Throwing ‘money’ at a ‘problem’

I’ll say it again.  I just don’t get the workings of the Mental Capacity Act in practice.  It just seems obfuscation* gone out for a night on the tequila to me. Out of necessity. I kind of understand the thinking behind direct payments (DP) though. Enabling/empowering people to buy in appropriate support/assistance (without having to rely on local authority provided support that can be constraining/limiting/inappropriate and sometimes patronising).

The early signs for me that DP were a bit flaky appeared at a series of meetings with some colleagues a year or so ago, in which an anecdote circulated involving a someone who chose to use his/her DP on Reiki sessions. This caused raised eyebrows. I didn’t understand why. If the Reiki made a difference to that person’s life, what was the problem? So what if there’s no evidence base to support the use of Reiki? It was probably more, or at least as, effective as a ‘turn in’ service involving a 10 minute visit from a carer at 6pm to get someone ready for bed. When they weren’t ready for bed.

Of course, some sharpish regular blog readers will be hopping up and down by now, hands up in the air to interject; BUT THAT’S WHAT LB’S DOING IN CHOOSING NOT TO GO TO THE FARM!!  Erm.. No. Not exactly. Let’s not drag LB’s choice-making into this particular discussion for now, eh?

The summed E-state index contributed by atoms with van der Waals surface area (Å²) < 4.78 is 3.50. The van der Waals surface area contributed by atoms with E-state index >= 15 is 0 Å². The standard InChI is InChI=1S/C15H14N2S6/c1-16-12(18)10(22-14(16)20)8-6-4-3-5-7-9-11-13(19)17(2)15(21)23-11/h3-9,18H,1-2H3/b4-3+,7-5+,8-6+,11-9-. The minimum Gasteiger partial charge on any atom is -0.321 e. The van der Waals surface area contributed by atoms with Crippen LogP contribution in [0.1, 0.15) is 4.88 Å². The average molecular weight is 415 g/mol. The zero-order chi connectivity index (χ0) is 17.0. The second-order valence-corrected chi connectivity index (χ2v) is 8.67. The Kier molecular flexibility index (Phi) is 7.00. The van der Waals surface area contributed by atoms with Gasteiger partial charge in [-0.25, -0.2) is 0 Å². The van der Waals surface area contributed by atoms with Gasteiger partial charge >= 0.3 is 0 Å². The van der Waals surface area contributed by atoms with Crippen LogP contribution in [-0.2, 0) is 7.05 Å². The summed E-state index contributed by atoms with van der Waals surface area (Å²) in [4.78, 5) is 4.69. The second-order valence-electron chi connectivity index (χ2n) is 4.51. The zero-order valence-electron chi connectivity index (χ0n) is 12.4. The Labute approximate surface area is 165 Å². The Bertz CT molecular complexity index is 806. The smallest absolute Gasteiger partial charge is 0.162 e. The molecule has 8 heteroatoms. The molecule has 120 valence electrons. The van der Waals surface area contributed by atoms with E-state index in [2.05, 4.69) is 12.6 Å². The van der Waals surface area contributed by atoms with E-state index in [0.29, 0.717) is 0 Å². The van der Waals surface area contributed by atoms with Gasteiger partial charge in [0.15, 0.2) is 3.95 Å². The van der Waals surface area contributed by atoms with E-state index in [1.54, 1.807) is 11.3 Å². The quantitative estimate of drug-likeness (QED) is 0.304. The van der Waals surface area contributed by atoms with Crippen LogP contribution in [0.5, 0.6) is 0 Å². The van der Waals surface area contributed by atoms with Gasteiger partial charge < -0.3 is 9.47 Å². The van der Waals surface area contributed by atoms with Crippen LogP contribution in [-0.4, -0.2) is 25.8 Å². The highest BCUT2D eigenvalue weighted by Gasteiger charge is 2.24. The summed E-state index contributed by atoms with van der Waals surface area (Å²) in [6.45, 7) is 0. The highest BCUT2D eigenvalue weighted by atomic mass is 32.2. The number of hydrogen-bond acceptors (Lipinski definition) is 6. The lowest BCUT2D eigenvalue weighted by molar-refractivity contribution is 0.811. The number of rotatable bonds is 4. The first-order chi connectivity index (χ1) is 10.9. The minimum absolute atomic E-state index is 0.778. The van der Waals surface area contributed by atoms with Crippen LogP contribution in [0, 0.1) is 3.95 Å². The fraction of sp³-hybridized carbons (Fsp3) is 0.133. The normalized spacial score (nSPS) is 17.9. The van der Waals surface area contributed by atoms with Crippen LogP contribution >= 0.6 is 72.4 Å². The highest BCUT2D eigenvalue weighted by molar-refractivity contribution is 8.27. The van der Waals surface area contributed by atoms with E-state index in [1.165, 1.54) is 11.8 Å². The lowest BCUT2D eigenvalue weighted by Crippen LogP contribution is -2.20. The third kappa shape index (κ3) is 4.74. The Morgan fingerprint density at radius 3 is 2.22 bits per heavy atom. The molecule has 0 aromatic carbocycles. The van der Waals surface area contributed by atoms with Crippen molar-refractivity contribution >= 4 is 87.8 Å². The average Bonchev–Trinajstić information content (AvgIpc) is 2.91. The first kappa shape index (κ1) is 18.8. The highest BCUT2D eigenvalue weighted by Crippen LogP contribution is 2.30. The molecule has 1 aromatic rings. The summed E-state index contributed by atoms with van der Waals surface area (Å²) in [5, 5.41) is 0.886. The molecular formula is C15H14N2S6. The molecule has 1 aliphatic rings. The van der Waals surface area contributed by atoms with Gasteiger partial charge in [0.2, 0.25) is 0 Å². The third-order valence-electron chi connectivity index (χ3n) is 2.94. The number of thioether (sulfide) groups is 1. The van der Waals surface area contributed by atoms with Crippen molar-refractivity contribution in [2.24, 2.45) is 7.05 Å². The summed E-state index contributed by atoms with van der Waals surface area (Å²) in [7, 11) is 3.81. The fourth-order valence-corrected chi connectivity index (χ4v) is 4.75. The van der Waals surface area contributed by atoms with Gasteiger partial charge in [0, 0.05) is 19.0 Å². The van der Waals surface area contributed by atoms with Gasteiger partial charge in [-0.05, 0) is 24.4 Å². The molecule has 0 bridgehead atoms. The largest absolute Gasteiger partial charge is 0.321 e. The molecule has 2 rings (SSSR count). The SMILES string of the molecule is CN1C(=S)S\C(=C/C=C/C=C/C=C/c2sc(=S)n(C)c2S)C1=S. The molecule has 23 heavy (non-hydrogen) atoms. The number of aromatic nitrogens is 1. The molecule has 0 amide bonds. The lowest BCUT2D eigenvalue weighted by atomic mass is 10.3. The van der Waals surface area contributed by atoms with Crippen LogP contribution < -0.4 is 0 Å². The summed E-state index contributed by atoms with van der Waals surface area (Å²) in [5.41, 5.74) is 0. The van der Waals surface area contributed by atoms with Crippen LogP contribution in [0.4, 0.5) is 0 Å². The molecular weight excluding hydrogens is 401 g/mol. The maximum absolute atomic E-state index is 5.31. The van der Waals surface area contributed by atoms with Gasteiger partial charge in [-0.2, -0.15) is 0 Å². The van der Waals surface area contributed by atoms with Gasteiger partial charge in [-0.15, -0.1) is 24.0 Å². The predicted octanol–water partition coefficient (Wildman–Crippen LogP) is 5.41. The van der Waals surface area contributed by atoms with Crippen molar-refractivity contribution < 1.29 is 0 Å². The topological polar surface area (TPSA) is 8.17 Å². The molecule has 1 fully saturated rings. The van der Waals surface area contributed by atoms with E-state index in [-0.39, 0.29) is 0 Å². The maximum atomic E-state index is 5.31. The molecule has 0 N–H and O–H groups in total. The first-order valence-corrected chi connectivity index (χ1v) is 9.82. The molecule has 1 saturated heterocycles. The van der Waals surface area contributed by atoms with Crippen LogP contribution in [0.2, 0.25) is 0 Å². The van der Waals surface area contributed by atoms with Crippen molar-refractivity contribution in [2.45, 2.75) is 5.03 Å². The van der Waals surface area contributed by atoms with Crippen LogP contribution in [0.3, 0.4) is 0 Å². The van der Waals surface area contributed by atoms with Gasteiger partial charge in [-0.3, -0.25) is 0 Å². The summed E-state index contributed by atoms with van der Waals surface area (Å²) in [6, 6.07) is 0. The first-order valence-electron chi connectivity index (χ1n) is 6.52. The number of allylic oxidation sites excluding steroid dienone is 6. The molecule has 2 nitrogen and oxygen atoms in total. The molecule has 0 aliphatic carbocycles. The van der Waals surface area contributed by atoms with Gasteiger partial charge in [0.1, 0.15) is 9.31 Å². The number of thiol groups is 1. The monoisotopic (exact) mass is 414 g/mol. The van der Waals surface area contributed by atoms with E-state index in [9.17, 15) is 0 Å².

So. DP. A good thing. In principle. If people are allowed (or able) to buy in the support/assistance/services they need. And there lies the problem.

We chose to have direct payments, I don’t know how far back. It was such tiny amounts at first, it covered a session at after school club each week for a couple of years. And then when LB turned 18, it increased to just about cover about 5 after school club sessions a week. At almost the same time, things deteriorated to the point that he could no longer go to after school club.

Cripes. What to do? Pay for an assistant to cover the time instead using DP? Yep. Way to go. This was our November time thinking. But the aggressive behaviour increased, inversely affecting the (small) pool of potential ‘assistants’/assistance we could draw on. On an almost weekly basis we crossed potential and actual past carers off a tiny list of possible support. This was sad in itself given some were young people who’d known LB since he was a pup.